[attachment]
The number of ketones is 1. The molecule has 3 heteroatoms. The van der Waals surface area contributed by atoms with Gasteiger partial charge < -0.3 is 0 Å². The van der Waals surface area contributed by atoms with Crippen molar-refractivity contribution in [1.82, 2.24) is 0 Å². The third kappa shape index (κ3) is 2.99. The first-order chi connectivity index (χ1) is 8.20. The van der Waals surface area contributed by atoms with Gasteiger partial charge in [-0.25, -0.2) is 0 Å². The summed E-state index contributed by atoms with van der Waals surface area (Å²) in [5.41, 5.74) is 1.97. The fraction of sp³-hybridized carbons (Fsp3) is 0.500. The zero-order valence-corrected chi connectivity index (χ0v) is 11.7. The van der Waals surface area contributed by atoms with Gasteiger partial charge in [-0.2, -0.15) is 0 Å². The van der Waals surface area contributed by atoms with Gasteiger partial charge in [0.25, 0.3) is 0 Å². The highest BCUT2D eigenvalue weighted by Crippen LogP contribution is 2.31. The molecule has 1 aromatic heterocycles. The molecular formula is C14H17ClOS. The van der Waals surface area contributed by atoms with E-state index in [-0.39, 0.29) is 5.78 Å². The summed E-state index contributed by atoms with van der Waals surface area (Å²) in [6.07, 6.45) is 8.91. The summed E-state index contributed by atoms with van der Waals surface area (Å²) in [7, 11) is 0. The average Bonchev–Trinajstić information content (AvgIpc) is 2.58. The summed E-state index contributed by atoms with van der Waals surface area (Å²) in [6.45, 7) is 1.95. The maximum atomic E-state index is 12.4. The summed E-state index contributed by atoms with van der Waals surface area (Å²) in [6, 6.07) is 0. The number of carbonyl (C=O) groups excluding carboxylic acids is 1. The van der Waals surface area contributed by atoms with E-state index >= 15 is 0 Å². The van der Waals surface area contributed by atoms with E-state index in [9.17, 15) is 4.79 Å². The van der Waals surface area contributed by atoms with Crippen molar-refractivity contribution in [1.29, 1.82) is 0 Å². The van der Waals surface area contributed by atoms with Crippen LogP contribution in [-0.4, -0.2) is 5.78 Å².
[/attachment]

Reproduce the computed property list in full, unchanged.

The number of ketones is 1. The molecule has 3 heteroatoms. The van der Waals surface area contributed by atoms with Gasteiger partial charge < -0.3 is 0 Å². The van der Waals surface area contributed by atoms with Crippen molar-refractivity contribution in [1.82, 2.24) is 0 Å². The third kappa shape index (κ3) is 2.99. The first-order chi connectivity index (χ1) is 8.20. The van der Waals surface area contributed by atoms with Gasteiger partial charge in [-0.25, -0.2) is 0 Å². The summed E-state index contributed by atoms with van der Waals surface area (Å²) in [5.41, 5.74) is 1.97. The fraction of sp³-hybridized carbons (Fsp3) is 0.500. The zero-order valence-corrected chi connectivity index (χ0v) is 11.7. The van der Waals surface area contributed by atoms with Gasteiger partial charge in [-0.2, -0.15) is 0 Å². The van der Waals surface area contributed by atoms with Gasteiger partial charge in [0.25, 0.3) is 0 Å². The highest BCUT2D eigenvalue weighted by Crippen LogP contribution is 2.31. The molecule has 1 aromatic heterocycles. The molecular formula is C14H17ClOS. The van der Waals surface area contributed by atoms with E-state index in [-0.39, 0.29) is 5.78 Å². The summed E-state index contributed by atoms with van der Waals surface area (Å²) in [6.07, 6.45) is 8.91. The summed E-state index contributed by atoms with van der Waals surface area (Å²) in [7, 11) is 0. The average Bonchev–Trinajstić information content (AvgIpc) is 2.58. The summed E-state index contributed by atoms with van der Waals surface area (Å²) in [6.45, 7) is 1.95. The maximum atomic E-state index is 12.4. The summed E-state index contributed by atoms with van der Waals surface area (Å²) in [6, 6.07) is 0. The number of carbonyl (C=O) groups excluding carboxylic acids is 1. The van der Waals surface area contributed by atoms with E-state index >= 15 is 0 Å². The van der Waals surface area contributed by atoms with E-state index in [9.17, 15) is 4.79 Å². The van der Waals surface area contributed by atoms with Crippen molar-refractivity contribution in [1.29, 1.82) is 0 Å². The van der Waals surface area contributed by atoms with Crippen LogP contribution in [-0.4, -0.2) is 5.78 Å².